Once an illicit whiskey trading post founded by Montanans looking to trade in the area, the Fort had evolved into a legitimate stop for travelers coming through the area in the late 19th and early parts of the 20th century. Brianna and Garrett took in the exhibits inside, and bullshitted a bit with the curators, most of whom were posted near old equipment from the Fort’s storied history, and although neither of them were particular Western history buffs, they found themselves amused and entertained by the staff, so much so that they almost didn’t notice the time slipping away. After buying a few souvenirs, most notably a beautiful hand-carved miniature of a buffalo that Brianna adored, they took selfies together in front of a sign warning, “Keep Out, Ya Varmits.” A kindly Canadian couple from Grande Prairie offered to take their picture together, and as Brianna squinted one eye shut and gave her best Popeye snarl, Garrett mused to himself silently just how strangely normal his life was for the moment. She didn’t understand why he pulled her in for a hug before they left, but that was okay. It was all okay that day.

They headed back for the Japanese gardens, both of them ready for something relaxing. The gardens were as peaceful as they hoped, and they walked hand in hand while the tour guide, a cheerful young woman dressed in traditional Japanese garb, explained the aesthetic designs of the park as related to the human soul. Brianna was entranced by it, but Garrett felt like an intruder amongst the quiet, his own soul never very much at ease those days. In a gazebo, as Garrett held Brianna from behind, he nestled his head on her shoulder and stared out at the stream slicing its way gently through the greenery, wishing for all the world he could feel a part of the calm, but what lay within his heart could not so easily slip away.

* * *

“Oh. My God,” Brianna moaned, eyes closed in rapt ecstasy.

Gravy-topped cheese curds sat atop mountains of fries between them. Their mistake was ordering two different kinds – the servings weren’t just large, but massive. There was no way they could eat all the food before them. No way.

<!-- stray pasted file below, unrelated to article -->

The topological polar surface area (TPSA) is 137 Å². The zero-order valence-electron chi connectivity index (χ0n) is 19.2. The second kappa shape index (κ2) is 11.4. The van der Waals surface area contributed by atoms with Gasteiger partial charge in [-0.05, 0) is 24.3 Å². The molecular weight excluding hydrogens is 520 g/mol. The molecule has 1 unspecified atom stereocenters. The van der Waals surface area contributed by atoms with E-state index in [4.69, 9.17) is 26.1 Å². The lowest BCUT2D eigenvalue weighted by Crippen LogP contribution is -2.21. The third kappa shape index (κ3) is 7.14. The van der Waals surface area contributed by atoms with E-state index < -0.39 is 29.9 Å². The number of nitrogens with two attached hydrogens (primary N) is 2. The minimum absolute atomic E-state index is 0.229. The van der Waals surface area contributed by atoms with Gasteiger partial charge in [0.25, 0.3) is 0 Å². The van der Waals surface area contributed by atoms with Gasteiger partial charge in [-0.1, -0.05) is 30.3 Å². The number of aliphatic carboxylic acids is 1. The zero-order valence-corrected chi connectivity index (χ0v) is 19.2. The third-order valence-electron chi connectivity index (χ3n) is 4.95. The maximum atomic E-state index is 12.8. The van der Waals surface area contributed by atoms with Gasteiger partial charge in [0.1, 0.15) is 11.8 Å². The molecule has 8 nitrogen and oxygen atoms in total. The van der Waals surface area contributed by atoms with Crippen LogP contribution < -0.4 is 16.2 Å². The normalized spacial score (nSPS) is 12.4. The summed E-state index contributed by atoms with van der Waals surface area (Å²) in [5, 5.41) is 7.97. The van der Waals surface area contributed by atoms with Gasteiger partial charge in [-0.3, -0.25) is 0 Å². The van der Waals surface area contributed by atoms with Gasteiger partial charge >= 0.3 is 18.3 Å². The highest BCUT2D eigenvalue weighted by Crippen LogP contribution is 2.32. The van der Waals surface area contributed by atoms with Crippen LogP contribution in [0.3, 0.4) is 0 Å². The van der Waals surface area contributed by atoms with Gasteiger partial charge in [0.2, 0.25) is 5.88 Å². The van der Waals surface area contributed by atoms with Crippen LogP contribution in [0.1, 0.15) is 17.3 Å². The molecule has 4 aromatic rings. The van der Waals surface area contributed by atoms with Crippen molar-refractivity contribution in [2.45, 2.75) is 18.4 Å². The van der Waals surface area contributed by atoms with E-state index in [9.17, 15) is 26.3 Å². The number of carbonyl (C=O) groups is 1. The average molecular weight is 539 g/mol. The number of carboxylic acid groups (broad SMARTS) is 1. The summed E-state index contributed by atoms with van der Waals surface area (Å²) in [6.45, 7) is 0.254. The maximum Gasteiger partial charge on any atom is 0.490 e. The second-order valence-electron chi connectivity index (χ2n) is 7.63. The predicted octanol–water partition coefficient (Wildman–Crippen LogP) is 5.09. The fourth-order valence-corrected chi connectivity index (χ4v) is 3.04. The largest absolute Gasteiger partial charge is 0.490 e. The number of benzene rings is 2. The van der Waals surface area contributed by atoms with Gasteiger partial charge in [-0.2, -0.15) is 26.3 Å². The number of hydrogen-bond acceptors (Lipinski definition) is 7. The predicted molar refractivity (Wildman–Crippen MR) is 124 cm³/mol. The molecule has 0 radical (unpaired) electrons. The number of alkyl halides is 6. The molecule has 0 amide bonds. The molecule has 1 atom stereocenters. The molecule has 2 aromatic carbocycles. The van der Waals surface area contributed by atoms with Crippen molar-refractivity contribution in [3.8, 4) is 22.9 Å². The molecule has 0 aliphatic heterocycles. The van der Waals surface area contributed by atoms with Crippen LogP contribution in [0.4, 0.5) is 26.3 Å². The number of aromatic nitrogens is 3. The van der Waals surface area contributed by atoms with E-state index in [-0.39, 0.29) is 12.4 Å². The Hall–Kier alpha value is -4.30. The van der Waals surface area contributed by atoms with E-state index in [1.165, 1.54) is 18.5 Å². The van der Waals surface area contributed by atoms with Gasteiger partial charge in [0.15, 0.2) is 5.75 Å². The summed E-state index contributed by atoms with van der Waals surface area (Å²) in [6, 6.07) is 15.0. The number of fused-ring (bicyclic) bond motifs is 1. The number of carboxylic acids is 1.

But they were sure going to try.

Brianna couldn’t make up her mind as to what kind to order – she’d tried authentic poutine in Rankin Flats, but she had to know if there were any differences, just to make sure. Another kind on the menu was topped by several types of bacon and ham. The cogs in Brianna’s brain nearly exploded until Garrett suggested they try both, since they hadn’t eaten anything solid since breakfast early that morning.

“Can we spend the next thirty days here? Like in this booth?” she asked Garrett as she speared a chunk of maple sausage.

“Sure. We’ll probably have to arrange something bathroom wise with the owners, but what the hell.”

There were no more words, not for a long time, just the noises of two very hungry people enjoying the goofy things in life gorging themselves on pure heavenly heart-attack inducing bliss. Eventually the feeding frenzy slowed to a semi-normal swing of their forks, and they managed to start something approaching a conversation.

A quick call to the golf course confirmed that there were going to be plenty of people looking to fill out a team. From there, still absently picking at the pork-infused poutine, Garrett browsed hotels. They mulled a few over, and found a very decently rated one just a few blocks away from a little park and only a few blocks from the restaurant.

But they were in no rush, and sat and talked for a while. Good talk of nothing at all – a movie Brianna wanted to see when it came out in a week and the best bits about a Jess Mountifield novel she was reading, Garrett mostly listening, letting the food lull him into a near-stupor. Soon they realized they were the last ones left in the restaurant, and their waiter was hanging by the kitchen door waiting for them to leave and casting infrequent glances at his watch. They left a large tip to make up for keeping him late, and left hand in hand.